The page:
2. Consider Your Goal for the Conversation

What is it that you’re hoping to gain from discussing your mental health? Are you hoping for a more realistic workload? Do you need some time off? Is there anything that absolutely must change for you to keep this job? It’s a good idea to know your expectations, needs, and terms going into the conversation.

3. Schedule a Conversation With Your Boss

While you might think it’s easiest to wait until you can organically bring up your mental health needs to your boss, ideally, you should schedule the conversation. Simply let your boss or HR team know you have something important to discuss.

4. Only Share What You’re Comfortable With

You only need to tell your boss what you’re comfortable telling them. For example, you can tell your boss you recently experienced a traumatic event and that it’s severely affecting your mental health and work-life without sharing all the details. Of course, you can share more if you want, but you’re not obligated to. If you don’t have a close relationship with your boss or are worried they might press you for more information, consider involving HR or asking for a third person to join.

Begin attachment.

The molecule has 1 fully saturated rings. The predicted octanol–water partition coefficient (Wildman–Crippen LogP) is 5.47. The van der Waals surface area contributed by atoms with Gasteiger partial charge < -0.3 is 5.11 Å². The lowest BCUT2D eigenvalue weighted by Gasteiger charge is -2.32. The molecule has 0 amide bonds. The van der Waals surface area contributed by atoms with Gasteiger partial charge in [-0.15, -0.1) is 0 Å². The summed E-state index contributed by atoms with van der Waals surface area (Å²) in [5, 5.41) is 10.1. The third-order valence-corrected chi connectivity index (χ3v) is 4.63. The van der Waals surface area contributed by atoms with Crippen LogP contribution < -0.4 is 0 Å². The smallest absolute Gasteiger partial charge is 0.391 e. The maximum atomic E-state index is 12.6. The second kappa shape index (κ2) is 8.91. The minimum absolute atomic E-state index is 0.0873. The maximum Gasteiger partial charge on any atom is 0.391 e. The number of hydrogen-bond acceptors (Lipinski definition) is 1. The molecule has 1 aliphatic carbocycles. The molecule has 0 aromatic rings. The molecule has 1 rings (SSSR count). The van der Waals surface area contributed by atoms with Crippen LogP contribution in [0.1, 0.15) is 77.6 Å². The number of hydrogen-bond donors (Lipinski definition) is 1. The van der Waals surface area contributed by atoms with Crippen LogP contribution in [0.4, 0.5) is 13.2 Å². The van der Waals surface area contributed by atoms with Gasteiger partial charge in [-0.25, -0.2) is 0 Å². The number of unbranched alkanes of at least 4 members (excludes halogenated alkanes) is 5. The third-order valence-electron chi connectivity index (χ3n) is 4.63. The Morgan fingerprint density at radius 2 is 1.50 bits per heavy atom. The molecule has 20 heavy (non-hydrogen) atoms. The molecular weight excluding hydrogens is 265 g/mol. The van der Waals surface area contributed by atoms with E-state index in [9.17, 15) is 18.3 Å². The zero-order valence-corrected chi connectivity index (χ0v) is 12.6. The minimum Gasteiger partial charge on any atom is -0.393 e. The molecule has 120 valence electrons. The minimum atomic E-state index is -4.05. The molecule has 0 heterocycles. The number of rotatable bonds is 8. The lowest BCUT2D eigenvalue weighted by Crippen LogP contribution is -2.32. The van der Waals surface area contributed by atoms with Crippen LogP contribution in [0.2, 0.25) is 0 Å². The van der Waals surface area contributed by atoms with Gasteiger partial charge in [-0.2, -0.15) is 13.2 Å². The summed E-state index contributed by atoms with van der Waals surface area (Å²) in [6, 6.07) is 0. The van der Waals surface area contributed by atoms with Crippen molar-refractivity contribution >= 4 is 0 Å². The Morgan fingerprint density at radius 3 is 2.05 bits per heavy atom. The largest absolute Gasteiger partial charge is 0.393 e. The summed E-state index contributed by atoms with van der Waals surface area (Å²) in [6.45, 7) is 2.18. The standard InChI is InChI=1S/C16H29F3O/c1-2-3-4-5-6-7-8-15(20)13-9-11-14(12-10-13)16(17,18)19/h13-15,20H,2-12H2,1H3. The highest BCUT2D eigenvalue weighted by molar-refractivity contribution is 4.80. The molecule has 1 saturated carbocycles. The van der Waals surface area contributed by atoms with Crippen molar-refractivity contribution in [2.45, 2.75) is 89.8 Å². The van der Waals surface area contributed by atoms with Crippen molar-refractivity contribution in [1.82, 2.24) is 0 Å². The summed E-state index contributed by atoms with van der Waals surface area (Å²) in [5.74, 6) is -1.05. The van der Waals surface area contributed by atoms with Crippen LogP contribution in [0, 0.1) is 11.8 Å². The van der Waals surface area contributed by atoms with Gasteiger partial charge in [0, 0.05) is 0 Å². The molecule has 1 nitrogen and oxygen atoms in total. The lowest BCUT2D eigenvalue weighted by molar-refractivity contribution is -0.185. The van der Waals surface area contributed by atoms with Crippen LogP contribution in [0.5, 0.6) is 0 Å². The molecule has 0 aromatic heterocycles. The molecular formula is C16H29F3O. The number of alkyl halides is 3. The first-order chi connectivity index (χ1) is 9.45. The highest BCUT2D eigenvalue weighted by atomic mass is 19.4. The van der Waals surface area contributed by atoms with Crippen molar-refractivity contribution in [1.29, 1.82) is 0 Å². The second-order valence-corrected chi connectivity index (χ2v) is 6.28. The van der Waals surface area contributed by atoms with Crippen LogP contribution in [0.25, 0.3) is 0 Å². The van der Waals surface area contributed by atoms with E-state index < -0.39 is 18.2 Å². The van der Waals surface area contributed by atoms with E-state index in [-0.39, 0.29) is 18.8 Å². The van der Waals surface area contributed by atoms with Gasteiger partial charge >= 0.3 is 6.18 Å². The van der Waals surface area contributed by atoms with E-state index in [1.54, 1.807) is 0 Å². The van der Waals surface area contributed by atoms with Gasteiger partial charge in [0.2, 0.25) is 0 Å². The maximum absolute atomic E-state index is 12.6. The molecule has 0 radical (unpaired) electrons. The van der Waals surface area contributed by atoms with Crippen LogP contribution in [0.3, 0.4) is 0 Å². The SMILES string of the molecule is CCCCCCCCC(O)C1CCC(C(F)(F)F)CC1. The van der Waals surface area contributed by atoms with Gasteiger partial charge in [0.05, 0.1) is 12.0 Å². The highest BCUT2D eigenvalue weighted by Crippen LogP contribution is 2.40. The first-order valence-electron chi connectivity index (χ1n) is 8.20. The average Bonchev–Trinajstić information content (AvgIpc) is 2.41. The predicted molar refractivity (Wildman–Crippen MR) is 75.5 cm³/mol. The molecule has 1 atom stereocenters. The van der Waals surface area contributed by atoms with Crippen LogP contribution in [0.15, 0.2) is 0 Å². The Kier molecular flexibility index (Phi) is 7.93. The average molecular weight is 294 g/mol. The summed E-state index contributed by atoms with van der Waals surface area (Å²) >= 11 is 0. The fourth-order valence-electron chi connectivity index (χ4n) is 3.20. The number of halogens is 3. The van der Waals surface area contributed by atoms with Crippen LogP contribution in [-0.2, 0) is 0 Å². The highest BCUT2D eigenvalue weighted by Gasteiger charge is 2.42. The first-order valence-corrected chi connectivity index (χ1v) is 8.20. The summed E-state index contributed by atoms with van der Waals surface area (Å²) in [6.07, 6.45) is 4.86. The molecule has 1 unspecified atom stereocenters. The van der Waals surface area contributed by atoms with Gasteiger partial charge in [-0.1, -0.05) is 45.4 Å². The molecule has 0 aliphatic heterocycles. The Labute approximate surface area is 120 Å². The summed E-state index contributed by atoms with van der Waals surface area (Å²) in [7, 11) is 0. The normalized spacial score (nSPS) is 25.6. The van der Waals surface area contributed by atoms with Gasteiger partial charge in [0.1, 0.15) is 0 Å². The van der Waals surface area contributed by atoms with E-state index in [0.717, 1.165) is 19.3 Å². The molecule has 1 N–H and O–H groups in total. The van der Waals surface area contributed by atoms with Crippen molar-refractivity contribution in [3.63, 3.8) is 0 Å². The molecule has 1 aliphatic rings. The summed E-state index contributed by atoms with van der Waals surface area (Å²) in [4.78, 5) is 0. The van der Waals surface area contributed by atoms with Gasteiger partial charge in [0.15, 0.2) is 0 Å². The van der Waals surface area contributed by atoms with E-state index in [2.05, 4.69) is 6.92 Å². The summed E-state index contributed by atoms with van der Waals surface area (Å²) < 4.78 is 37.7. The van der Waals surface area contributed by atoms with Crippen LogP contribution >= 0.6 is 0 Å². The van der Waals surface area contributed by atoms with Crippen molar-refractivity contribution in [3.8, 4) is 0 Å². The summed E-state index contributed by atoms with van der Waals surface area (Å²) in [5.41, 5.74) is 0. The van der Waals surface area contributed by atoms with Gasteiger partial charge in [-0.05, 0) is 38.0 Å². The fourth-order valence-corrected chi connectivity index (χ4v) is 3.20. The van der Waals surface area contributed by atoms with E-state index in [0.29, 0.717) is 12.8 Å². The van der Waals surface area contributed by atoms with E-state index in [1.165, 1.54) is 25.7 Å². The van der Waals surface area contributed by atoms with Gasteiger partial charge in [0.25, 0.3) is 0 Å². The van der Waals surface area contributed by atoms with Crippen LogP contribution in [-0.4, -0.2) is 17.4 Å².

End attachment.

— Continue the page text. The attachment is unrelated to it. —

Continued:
5. Put Yourself in Your Boss’s Shoes

Remember that your boss is only human and might not have the right answers immediately. They may not have been prepared for the conversation or have a quick solution to offer. Also, if you are working for a smaller business, it’s possible they won’t be able to accommodate your requests. While these situations can be uncomfortable and difficult for both parties, try to have empathy for your boss throughout the process and understand where they are coming from.

6. Ask If There Are Any Available Resources

Many employers now provide their employees with a wide range of mental health benefits, such as comprehensive health coverage that includes behavioral health benefits, free subscriptions to mental health apps, an Employee Assistance Program (EAP), or access to external wellness programs. Consider asking your boss if there are available resources you’re not currently utilizing.

7. Schedule a Follow-Up Conversation

Once your conversation comes to a conclusion, consider proposing a follow-up conversation. The last thing you want is for the discussion to go nowhere. At the end of the day, while you hope your boss will be on top of things, it’s your responsibility to keep the ball moving and ensure your mental health needs are met.

Making the Workplace a Better Place

The modern workplace is changing, and generally for the better. Employers are becoming more aware of how work impacts mental health, and many businesses are making important changes to promote a healthy work culture and to support their employees’ mental health.

Remember that your mental health matters, including at work. You’re not just a cog in the wheel. You’re a person with needs and limits, and discussing these with your employer could be a great way to find solutions that help you thrive at work.

Looking for solutions to help improve your mental health at work? Discover your happiest, most productive self and meet with an Ellie therapist near you – in-person or online.